10th October 2021
Give priority to God in our lives, not to our possessions.
Today’s readings remind us that we do not possess anything in our life, thus we should not refuse to surrender to the Lord everything. But, most of the times our “possessions” often possess us, and we become their prisoners. What we really do is giving our “things/possessions” top priority in our lives. Thus, we violate the First Great Commandment, which demands that we give absolute and unconditional priority to God.
Our first reading today personalizes Wisdom. She is the most precious of all pearls. She is God himself. All good things come from, and must return to Her. Nothing can be compared with Her. Nothing has value without Her. Whoever possesses her has everything.
All created things only partake in the beauty and splendor of God. Hence, we must seek wisdom more than material wealth. This is because, to possess her, is to possess the most precious of all wealth. Hence, saint Augustine reminds us that: Our heart must not rest until it is united with this precious Wisdom.
The Letter to the Hebrews was written to boost the Faith of
Jewish converts to Christianity. These converts faced the contempt of their former Jewish friends, and they felt pleasure, sadness for the institutions of Judaism (rituals, sacrifices, priesthood, etc.), that were either absent or greatly transformed in their new religion, namely Christianity. This letter tries to show them in what ways the new religion of Christianity is better than their old Jewish faith. St. Paul tells them, “The word of God is something alive and active: it cuts like any double-edged sword.” The living and effective word of God has the power to penetrate our body and soul like a double-edged sword. We should allow the word of God in all its vital power and effectiveness to challenge us and our priorities and goals in life. The sharp word of God confronts, chastises, encourages, challenges, nourishes, and inspires all who will hear and receive it. Like a double-edged sword, the word of God has the dual capacity of revealing God to the believer and revealing the believer to Him.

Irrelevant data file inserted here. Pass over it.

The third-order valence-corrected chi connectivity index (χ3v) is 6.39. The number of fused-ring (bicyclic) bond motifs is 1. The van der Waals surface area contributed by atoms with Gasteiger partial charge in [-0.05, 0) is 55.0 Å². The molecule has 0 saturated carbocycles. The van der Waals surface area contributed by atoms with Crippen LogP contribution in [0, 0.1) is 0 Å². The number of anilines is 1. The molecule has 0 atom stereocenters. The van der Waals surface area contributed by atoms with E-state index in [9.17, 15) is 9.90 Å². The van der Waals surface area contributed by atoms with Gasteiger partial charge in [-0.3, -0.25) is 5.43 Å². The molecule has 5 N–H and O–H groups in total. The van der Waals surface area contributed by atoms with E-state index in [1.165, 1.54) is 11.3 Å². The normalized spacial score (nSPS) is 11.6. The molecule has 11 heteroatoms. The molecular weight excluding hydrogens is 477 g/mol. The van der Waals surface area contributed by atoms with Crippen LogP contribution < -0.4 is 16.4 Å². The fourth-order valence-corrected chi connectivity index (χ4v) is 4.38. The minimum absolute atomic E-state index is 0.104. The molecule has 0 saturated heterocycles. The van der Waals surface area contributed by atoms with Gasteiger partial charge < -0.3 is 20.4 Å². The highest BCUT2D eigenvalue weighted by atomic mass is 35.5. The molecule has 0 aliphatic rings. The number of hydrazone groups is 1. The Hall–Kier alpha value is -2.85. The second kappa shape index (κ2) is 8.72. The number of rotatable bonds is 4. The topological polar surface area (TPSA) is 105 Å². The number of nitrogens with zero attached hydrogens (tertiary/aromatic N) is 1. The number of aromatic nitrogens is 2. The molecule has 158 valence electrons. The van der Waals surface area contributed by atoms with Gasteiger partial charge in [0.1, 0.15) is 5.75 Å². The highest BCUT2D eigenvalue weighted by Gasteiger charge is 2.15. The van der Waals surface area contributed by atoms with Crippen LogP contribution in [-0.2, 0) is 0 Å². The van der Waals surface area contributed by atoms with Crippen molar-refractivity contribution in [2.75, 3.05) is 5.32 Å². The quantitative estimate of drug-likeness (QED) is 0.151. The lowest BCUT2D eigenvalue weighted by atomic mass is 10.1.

In today’s Gospel, we witness The rich, “good” young man’s sins of omission. Obviously, this young man who came to Jesus in search of eternal life really wanted to be accepted by Jesus as a disciple. The words “inherit eternal life” not only means life with God after death, but also entering a deeper kind of life here on earth through prayer and the following of Jesus, and through deep relationships with other people, or involvement with some noble cause.
However, Jesus did not want this young man as a disciple on his own terms, but rather on Jesus’ terms. The young man claimed that, from his youth, he had observed all the commandments Jesus mentioned. Even though the rich young man had never killed, stolen, or committed adultery, he was breaking both the commandment that forbids idolatry and the one commanding love of neighbor. He worshiped his wealth more than God, in other words his possessions ‘possessed’ him.
By abandoning wealth, the man would free himself completely in order to be able to offer himself totally and finally to a new call as a follower of the Lord. However, the Gospel says, the man is not willing to give up his many possessions and so, at this moment he refuses the right way Jesus shows him. He goes away sad, most likely because he knows that the special vocation to which Jesus calls him requires from him a special and definitive answer, of which the man cannot give.
That is why Jesus challenged him to rid himself of the attachment to wealth, instead of giving up what the young man saw as his security and social status, which was his wealth and entrust himself completely to God by following Jesus.
May the Lord grant us His wisdom and strength to fulfill His plan in our daily actions. Amen.